Travis Pastrana to leave NASCAR at year’s end

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Action sports legend Travis Pastrana will return to his roots, but leave NASCAR, at year’s end.

The 30-year-old currently ranks 14th in his first full season in the NASCAR Nationwide Series, with four top-10 finishes and a pole position at Talladega in April. His best result was ninth the week prior to that in Richmond.

Pastrana has driven a colorful, but largely unsponsored, No. 60 Ford for Roush Fenway Racing this season. Pastrana announced the decision on his Facebook page.

“I would like to thank them and all of the other people who stuck behind me during the last two years as I tried to learn how to make a successful career in NASCAR,” he said of Jack Roush’s support. “It’s tough to step back now and prove the critics were right, but unfortunately my results were not good enough to get the sponsors I needed to appropriately fund next season.

“I hate to quit and I hate to fail, but sometimes things work out as they should.”

Pastrana wrote he plans to resume in the Nitro Circus Live Tour next year. He’s also done rallying previously, either in American Rallycross or the fledgling Global Rallycross Championship. He said in Las Vegas this past week that he’ll make “some appearances” in GRC in 2014.

Brown: Dennis would have made same decision on McLaren-Honda split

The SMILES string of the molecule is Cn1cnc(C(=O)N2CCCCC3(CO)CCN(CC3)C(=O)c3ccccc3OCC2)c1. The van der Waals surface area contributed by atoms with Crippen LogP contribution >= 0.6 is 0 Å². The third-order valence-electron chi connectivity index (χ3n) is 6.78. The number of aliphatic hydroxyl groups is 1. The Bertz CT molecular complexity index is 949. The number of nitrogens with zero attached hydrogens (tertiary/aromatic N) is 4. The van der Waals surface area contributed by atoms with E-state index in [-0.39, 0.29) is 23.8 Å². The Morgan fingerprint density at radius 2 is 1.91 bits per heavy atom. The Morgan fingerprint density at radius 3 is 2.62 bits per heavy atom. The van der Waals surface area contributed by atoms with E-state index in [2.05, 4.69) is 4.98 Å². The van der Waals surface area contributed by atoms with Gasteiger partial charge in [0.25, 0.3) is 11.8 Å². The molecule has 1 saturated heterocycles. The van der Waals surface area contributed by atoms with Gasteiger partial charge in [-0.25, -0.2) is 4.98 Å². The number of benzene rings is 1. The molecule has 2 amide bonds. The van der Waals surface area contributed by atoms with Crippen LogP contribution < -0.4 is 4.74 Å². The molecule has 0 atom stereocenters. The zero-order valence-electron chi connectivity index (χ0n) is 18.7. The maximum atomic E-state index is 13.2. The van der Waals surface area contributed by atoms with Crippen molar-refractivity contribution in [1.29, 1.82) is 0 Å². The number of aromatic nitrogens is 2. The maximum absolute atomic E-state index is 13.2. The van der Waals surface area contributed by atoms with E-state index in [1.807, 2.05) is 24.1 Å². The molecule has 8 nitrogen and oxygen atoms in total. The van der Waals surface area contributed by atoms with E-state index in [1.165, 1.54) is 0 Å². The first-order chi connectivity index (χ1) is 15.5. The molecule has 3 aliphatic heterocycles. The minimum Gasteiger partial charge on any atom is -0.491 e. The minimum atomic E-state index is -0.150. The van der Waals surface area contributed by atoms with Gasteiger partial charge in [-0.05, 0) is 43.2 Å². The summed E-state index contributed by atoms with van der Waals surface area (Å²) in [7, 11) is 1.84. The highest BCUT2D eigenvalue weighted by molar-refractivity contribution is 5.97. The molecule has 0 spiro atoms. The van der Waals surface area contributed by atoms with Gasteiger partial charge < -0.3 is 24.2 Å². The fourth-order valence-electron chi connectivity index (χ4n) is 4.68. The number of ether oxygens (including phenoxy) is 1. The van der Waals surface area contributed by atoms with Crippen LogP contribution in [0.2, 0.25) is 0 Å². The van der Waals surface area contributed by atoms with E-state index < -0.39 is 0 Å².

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Zak Brown believes former McLaren team boss Ron Dennis would have made the same decision to cut ties with struggling Formula 1 engine partner Honda had he still been in charge at the team in 2017.

McLaren executive director Brown helped engineer a deal for the team to split with Honda at the end of the 2017 season after three tough seasons that had seen the Japanese manufacturer offer little in the way of performance or reliability.

The decision split opinion, with McLaren spurning a significant annual financial injection from Honda in order to link up with Renault, believing its on-track fortunes had to be prioritized over its commercial interests.

In an interview with Sky Sports, Brown was asked if he believed Dennis – McLaren’s long-running team chief before stepping down at the end of 2016 – would have made the same decision to cut ties with Honda.

“I think he would have,” Brown said.

“He was here when those conversations were ongoing and I think Ron always has and always will have the best interests of McLaren in his heart.

“He is Mr. McLaren. It burns him inside as much as us not to see us winning races.”

Brown also elaborated on the decision to break off the much-lauded relationship with Honda, saying the first signs of trouble with the 2017 power unit were clear in pre-season.

After a number of attempts to try and rectify the situation, Brown and his fellow team bosses felt there was no alternative but to end the Honda deal for 2018.

“We knew we were in trouble in testing in Barcelona and we worked really hard for six months to try and find solutions that would give us confidence that we’d be much more competitive in 2018,” Brown said.

“Ultimately, after trying many different things and many different ways we felt we couldn’t get there.

“Three years is a long time in Formula 1 and so we needed to change the direction to get our team back at the top.”